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Best of New York 2009 • Kids

Let Them Run Wild

Where do kids get all that energy?! Ensure a solid night’s sleep by setting them loose on these local play spaces.

  • Apple Seeds

    10 W. 25th St., nr. Broadway; 212-792-7590; $895 for one-year membership, includes guest passes.

    There’s no better place to take the zero-to-5 set on a cold, rainy day than this indoor playground. Pre-walkers flirt with their reflection in the cushioned play area. Toddlers drive a wooden taxi or run a well-stocked deli. Preschoolers fling themselves on giant cushions in the sports playground. And everyone leaves dozing in their strollers

  • Chelsea Piers Field House

    Pier 62, 23rd St. and Hudson River Park; 212-336-6500; $30 per session.

    Every Friday through Sunday (1 to 3:30 p.m.), kids 5 to 16 get a doubleheader of gym time plus rock climbing. If they’ve got anything left in the tank after these 90-minute “Rock & Roll” sessions—which is unlikely—they can hit the batting cages, bowling alley, or driving range.

  • City Treehouse

    129A W. 20th St., nr. Sixth Ave.; 212-255-2050; from $12.50 an hour for members, $30 an hour for nonmembers; first visit is free through April 30.

    The main draw of this newly opened playroom is the extra-long tiered water table with fountains and whirlpool, tanks that fill and empty at the turn of a knob, and plenty of balls to bob and animal toys to bathe. There are “yuck buckets” for toys that end up in mouths.

  • Intrepid Sea, Air & Space Museum

    Pier 86, W. 46th St. and Twelfth Ave.; 212-245-0072; kids under 2 free, ages 2 to 5 $7.50, ages 6 to 17 $14.50.

    Walking from one side of the ship to the other is exercise all by itself. After a two-year refurbishment, the floating museum reopened in November with exhibits that let kids climb aboard a British Airways Concorde jet, ride inside an A-6 cockpit simulator, and poke around a space capsule.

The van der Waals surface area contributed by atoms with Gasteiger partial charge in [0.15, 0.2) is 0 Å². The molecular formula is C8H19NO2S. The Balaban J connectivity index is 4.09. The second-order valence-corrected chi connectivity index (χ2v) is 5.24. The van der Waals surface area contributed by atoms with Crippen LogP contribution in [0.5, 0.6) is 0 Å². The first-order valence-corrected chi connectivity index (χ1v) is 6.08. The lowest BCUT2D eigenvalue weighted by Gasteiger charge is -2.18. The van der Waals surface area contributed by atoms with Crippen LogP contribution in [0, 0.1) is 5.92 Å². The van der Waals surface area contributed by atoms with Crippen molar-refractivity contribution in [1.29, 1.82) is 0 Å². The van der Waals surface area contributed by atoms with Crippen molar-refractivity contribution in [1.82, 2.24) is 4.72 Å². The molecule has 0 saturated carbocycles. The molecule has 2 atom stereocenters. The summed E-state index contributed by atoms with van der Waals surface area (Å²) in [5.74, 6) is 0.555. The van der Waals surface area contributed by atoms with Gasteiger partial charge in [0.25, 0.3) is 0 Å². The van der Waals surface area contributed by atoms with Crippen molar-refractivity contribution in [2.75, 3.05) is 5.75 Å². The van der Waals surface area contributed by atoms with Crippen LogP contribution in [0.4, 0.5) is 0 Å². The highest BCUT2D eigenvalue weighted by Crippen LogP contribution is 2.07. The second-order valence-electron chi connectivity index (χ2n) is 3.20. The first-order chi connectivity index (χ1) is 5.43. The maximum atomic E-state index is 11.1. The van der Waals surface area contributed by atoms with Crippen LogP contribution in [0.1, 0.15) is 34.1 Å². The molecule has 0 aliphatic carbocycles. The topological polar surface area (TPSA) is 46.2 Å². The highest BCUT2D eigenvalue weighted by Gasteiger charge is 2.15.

• Brooklyn Children’s Museum

    145 Brooklyn Ave., at St. Marks Ave., Crown Heights; 718-735-4400; $7.50 per person, $75 for annual membership.

    You can get worn out just thinking about all of the different options at this massive, 102,000-square-foot museum. A giant play structure covered with instruments lures toddlers, while older kids explore a freshwater pond and saltwater beach, or “shop” at a kid-size international bazaar.

From the 2009 Best of New York issue of New York Magazine

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Other Best Of Guides

So what exactly does “best” mean in a city with thousands of pizza joints, hundreds of celebrity masseuses, and museum-worthy concept shops on every corner? Well, in the case of this, our annual “Best of New York” roundup, there’s a heavy emphasis on what’s new or what has somehow remained virtually unheard of (until now, of course).